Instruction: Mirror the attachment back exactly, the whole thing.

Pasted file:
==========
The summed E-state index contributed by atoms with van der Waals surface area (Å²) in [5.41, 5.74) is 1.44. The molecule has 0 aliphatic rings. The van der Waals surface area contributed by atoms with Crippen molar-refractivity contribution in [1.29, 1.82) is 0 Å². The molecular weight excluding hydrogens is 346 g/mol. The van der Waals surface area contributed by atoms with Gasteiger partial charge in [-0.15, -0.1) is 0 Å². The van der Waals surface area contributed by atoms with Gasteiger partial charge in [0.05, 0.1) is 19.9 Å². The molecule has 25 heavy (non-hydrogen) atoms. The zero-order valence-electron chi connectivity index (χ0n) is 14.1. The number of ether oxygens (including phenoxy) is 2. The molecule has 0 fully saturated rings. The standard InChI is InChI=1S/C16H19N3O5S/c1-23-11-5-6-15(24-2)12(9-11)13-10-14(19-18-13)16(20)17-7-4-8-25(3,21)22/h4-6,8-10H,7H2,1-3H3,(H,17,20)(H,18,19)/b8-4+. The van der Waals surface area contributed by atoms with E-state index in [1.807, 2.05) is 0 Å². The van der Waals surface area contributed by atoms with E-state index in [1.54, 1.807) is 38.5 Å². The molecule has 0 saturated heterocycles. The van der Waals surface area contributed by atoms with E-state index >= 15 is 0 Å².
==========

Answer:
The summed E-state index contributed by atoms with van der Waals surface area (Å²) in [5.41, 5.74) is 1.44. The molecule has 0 aliphatic rings. The van der Waals surface area contributed by atoms with Crippen molar-refractivity contribution in [1.29, 1.82) is 0 Å². The molecular weight excluding hydrogens is 346 g/mol. The van der Waals surface area contributed by atoms with Gasteiger partial charge in [-0.15, -0.1) is 0 Å². The van der Waals surface area contributed by atoms with Gasteiger partial charge in [0.05, 0.1) is 19.9 Å². The molecule has 25 heavy (non-hydrogen) atoms. The zero-order valence-electron chi connectivity index (χ0n) is 14.1. The number of ether oxygens (including phenoxy) is 2. The molecule has 0 fully saturated rings. The standard InChI is InChI=1S/C16H19N3O5S/c1-23-11-5-6-15(24-2)12(9-11)13-10-14(19-18-13)16(20)17-7-4-8-25(3,21)22/h4-6,8-10H,7H2,1-3H3,(H,17,20)(H,18,19)/b8-4+. The van der Waals surface area contributed by atoms with E-state index in [1.807, 2.05) is 0 Å². The van der Waals surface area contributed by atoms with E-state index in [1.54, 1.807) is 38.5 Å². The molecule has 0 saturated heterocycles. The van der Waals surface area contributed by atoms with E-state index >= 15 is 0 Å².